Nova Scotia court stays CVR ruling pending June appeal

Avatar for Ken PoleBy Ken Pole | March 11, 2020

Estimated reading time 3 minutes, 58 seconds.

A Nova Scotia Appeal Court judge has ruled that the Transportation Safety Board of Canada (TSB) does not have to hand over voice recordings or transcripts from Air Canada Flight 624, which crashed at Halifax Stanfield International Airport — at least not yet.

AC624 crash in Halifax CVR data
A class-action lawsuit making its way through Nova Scotia court involves access to the cockpit voice recorder from the crash of Air Canada Flight 624 in March 2015 at Halifax Stanfield International Airport. TSB Photo

Flight 624 from Toronto, with a crew of five and 133 passengers on board, was on a non-precision approach at 12:30 a.m. March 29, 2015. The TSB report found that the Airbus A320 “severed power lines, then struck the snow-covered ground about 740 feet before the runway threshold.” It “continued airborne through the localizer antenna array, then struck the ground twice more before sliding along the runway,” coming to rest “about 1,900 feet beyond the threshold.” There no was fire but the Airbus was a write-off.

Twenty-five passengers required hospital treatment and three passengers filed a class-action lawsuit, seeking compensation for physical and/or psychological injury. Their lawyers had argued that the cockpit voice recorder (CVR) data was central to the case.

The TSB had countered that its governing legislation, the Canadian Transportation Accident Investigation and Safety Board Act, precludes it from releasing the data, which it used to compile its accident report. Section 28 of the Act states, among other things, that “every on-board recording is privileged” and essentially prohibits its communication “in any legal, disciplinary or other proceedings.”

But late last year, Nova Scotia Supreme Court judge Patrick Duncan ordered the TSB to provide the recordings and any transcripts, ruling that the definition of “privilege” is limited. “The necessary implication is that the TSB can, subject to statute, communicate contents that are related to the causes or the identification of safety deficiencies . . .  In the circumstances of this case, the public interest in the administration of justice outweighs the importance attached to the statutory privilege protecting the cockpit voice recorder.”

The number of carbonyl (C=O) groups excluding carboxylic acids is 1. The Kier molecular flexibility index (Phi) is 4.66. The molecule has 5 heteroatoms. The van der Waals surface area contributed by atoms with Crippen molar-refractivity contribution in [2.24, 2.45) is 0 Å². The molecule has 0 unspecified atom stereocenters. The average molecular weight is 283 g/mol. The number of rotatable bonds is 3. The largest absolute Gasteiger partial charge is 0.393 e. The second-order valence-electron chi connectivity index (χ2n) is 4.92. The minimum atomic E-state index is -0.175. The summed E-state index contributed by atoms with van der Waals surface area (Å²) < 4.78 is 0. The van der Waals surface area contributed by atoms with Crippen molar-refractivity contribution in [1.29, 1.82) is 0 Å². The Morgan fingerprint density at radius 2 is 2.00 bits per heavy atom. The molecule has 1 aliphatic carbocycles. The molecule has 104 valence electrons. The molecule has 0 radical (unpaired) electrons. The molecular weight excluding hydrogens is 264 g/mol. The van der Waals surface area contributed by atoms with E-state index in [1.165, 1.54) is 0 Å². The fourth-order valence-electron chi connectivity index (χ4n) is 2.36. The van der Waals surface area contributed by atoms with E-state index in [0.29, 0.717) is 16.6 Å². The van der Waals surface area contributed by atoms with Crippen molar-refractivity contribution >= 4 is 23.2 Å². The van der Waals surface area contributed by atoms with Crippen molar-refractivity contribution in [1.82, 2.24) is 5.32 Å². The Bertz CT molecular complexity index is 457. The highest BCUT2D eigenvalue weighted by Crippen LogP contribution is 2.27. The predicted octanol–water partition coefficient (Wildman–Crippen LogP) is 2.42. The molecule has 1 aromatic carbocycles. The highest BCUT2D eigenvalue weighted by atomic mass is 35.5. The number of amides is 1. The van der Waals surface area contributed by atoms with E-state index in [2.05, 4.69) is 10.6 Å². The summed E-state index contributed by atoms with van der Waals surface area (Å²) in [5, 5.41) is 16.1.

The TSB challenged that order, seeking a stay pending a further appeal, which is scheduled for June 9. The stay was granted on Feb. 6 by Justice Carole Beaton of the appeal court. In her written reasons, which were published March 11, she explained that a primary consideration was whether the TSB would “suffer irreparable harm” if the motion was not stayed.

“Should the stay not be granted (assuming the appeal is ultimately successful); and, the appellant will suffer greater harm if the stay is not granted than the respondent if the stay is granted.”

She cited an affidavit by Jean Laporte, a retired chief operating officer of the TSB, to the effect that releasing the recordings before the appeal is heard and ruled upon could compromise future TSB investigations. Potential witnesses such as pilots might avoid having “certain conversations in the cockpit” because of the chance they could become public.

Laporte, who retired in September 2019, said the data are effectively already in the hands of the litigants “by virtue of the TSB’s report on the Flight 624 crash.”

Justice Beaton said Laporte felt that enabled the litigants “to reconstruct in detail both the flight and events in the cockpit, without need for the CVR.”

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